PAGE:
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Camrose Community Environmental Project Grand Opening

Posted July 20, 2010 by LSC

From the July 19, 2010 Issue of Agri-News

When a local gravel pit is ready to be reclaimed, there are a couple of things that can be done with it – turning it into a 37-acre park and conservation reserve is what Camrose County decided to do.

In 2009, work began on the reclamation and redevelopment of the Blatz Gravel Pit, and on July 31, 2010, the project will wrap-up with the grand opening of the Camrose County Nature Conservation Centre.

Camrose County owns and operates five gravel pits located in the south portion of the County. Each year the county crushes an average of 100,000 – 130,000 tonnes of road surfacing gravel as required. This redevelopment project, like so many other projects in the county, looks to the future by making every effort to ensure that once resources are used, the space is redeveloped for the benefit of the people who live in Camrose and area and for visitors.

The conservation centre consists of several nature trails, with pedestrian bridges placed to give variety to a walk around the lake. The area isn’t just for hikers. Several features have been included in the design, such as a viewing deck, a gazebo, ample parking, washrooms and even a dock for scuba divers, to ensure that the park appeals to everyone.

Camrose County extends an open invitation for Albertans to come and join the county as they official open the Camrose County Nature Conservation Centre on July 31, 2010. The official ribbon cutting will take place at 12:30 p.m., followed by a beef on a bun lunch. The day will be a chance to be part of a very special day in Alberta’s history.

To view photos of the Blatz gravel pit as it was and as it looks now, visit the Camrose County website.

For more information, contact Steve Gerlitz, County Administrator, at 780–672-4446.


2010 State of Canada's Parks Report Released

Posted July 14, 2010 by LSC

Ottawa – The health of wildlife and biodiversity is uneven in Canada’s national and provincial parks, says a new report prepared by the Canadian Parks and Wilderness Society (CPAWS).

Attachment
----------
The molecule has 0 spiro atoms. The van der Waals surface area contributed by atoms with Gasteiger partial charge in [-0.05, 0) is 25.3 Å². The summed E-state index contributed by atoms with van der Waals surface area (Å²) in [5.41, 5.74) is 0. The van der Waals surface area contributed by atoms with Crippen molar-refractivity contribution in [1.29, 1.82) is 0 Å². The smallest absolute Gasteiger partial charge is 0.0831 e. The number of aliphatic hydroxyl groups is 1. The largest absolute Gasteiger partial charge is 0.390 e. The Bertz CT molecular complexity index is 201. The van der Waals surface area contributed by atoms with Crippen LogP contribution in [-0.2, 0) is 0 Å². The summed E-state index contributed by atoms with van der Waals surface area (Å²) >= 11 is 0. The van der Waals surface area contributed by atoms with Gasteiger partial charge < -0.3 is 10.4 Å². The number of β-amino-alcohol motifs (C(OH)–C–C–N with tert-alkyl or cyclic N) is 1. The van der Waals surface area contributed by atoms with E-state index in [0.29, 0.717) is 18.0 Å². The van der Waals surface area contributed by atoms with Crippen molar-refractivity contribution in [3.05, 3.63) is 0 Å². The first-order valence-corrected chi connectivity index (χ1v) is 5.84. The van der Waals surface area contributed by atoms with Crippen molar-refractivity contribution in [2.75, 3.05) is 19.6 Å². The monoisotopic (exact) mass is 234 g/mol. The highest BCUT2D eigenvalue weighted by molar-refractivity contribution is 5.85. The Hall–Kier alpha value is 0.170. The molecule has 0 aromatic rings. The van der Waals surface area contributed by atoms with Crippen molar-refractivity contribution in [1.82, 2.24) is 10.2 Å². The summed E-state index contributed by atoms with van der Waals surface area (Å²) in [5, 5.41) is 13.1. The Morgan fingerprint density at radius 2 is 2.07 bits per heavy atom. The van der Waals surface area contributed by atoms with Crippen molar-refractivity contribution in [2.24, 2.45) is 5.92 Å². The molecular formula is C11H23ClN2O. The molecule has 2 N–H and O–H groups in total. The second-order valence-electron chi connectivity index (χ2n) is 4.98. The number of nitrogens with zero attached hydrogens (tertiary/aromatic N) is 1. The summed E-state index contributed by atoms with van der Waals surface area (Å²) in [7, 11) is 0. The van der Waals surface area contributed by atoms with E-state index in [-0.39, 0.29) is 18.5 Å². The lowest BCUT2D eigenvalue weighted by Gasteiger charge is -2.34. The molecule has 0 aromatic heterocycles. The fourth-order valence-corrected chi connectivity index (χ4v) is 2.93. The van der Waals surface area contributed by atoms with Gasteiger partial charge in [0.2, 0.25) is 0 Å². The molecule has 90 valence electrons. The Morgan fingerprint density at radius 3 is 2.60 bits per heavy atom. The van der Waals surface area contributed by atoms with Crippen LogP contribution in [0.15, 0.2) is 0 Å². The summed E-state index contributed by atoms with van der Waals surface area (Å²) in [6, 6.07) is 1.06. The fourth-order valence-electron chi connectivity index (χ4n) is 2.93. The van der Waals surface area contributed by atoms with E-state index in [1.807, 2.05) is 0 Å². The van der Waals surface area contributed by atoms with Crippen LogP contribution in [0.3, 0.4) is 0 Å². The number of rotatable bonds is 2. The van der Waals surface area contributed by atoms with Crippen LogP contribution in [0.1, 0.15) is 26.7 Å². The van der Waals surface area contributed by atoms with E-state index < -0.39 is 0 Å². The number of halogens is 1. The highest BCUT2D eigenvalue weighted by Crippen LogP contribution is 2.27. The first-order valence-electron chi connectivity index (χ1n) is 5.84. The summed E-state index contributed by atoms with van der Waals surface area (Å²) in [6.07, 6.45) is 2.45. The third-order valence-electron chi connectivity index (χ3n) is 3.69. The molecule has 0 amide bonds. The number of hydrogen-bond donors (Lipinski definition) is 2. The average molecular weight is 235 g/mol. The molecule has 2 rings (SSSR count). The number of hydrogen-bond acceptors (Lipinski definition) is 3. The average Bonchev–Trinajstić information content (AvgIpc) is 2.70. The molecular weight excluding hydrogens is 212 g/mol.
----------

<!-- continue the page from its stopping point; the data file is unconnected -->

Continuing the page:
In some cases species are at risk of dying out and biodiversity is faltering because habitat has not been adequately protected. In others, good progress has been made to protect wildlife.

The review How is Wildlife Faring in Canada’s Parks? makes the case that parks are a cornerstone of Canada’s efforts to protect biodiversity – the variety of flora and fauna that make up an ecosystem. However, it notes that bigger, better managed parks, and more of them, are needed if parks are to fulfill their critical role in protecting Canada’s wildlife.

CPAWS prepared its third annual review of parks to mark Canada Parks Day, July 17. The organization focused on biodiversity this year because the United Nations has declared 2010 the International Year of Biodiversity.

“This report underscores that one of the best ways to protect biodiversity and wildlife is to strengthen our parks system,” says Éric Hébert-Daly, Executive Director of CPAWS.

Encouraging moves to protect biodiversity

The report praises government efforts over the past year to create new parks. Particularly noteworthy is the establishment of Gwaii Haanas National Marine Conservation Area off the coast of British Columbia

CPAWS also welcomes government decisions to create parks on Sable Island, Nova Scotia, and in the Mealy Mountains of Newfoundland and Labrador. The Mealy Mountains is exceptional because the park will protect most of the range of a threatened herd of woodland caribou.

Large parks protect species

There are 500 species in Canada at risk of extinction and more at-risk species are identified every year.

“In Canada we have one of the best opportunities left in the world to create big parks that can protect species that need large areas of wilderness to survive.—before those species get in trouble,” Mr. Hébert-Daly points out.

CPAWS prescribes a range of measures, including:

  • Creating new parks and expanding existing park boundaries;
  • Maintaining and restoring wildlife movement corridors (so that wildlife have the large ranges they often need);
  • Restricting roads and other damaging developments;
  • Limiting recreational activities; and
  • Practicing good park management focused on healthy ecosystems as a first priority.

Species struggle without adequate parks, good management

Among the good news stories highlighted in the report, where parks help protect vulnerable species, are the Ipswich savannah sparrow of Sable Island, the black dogfish of the Laurentian Channel of the Gulf of St. Lawrence, and the eastern wolf of Algonquin Park.

Sadly, some other species face an uncertain future. They include the little brown bat in the Fisher Bay area of Lake Winnipeg, Manitoba, the northern gannet, of Atlantic Canada, and New Brunswick’s American marten.

“In this International Year of Biodiversity, it is especially important that we focus on the role of Canada’s parks in keeping our wildlife healthy,” Mr. Hébert-Daly says.

Visit CPAWS website to download the full report and backgrounder.

For more information please contact:

Martha Plaine
Phone: 613–728-4754
Email: mlplaine@yahoo.ca

Photos available upon request.


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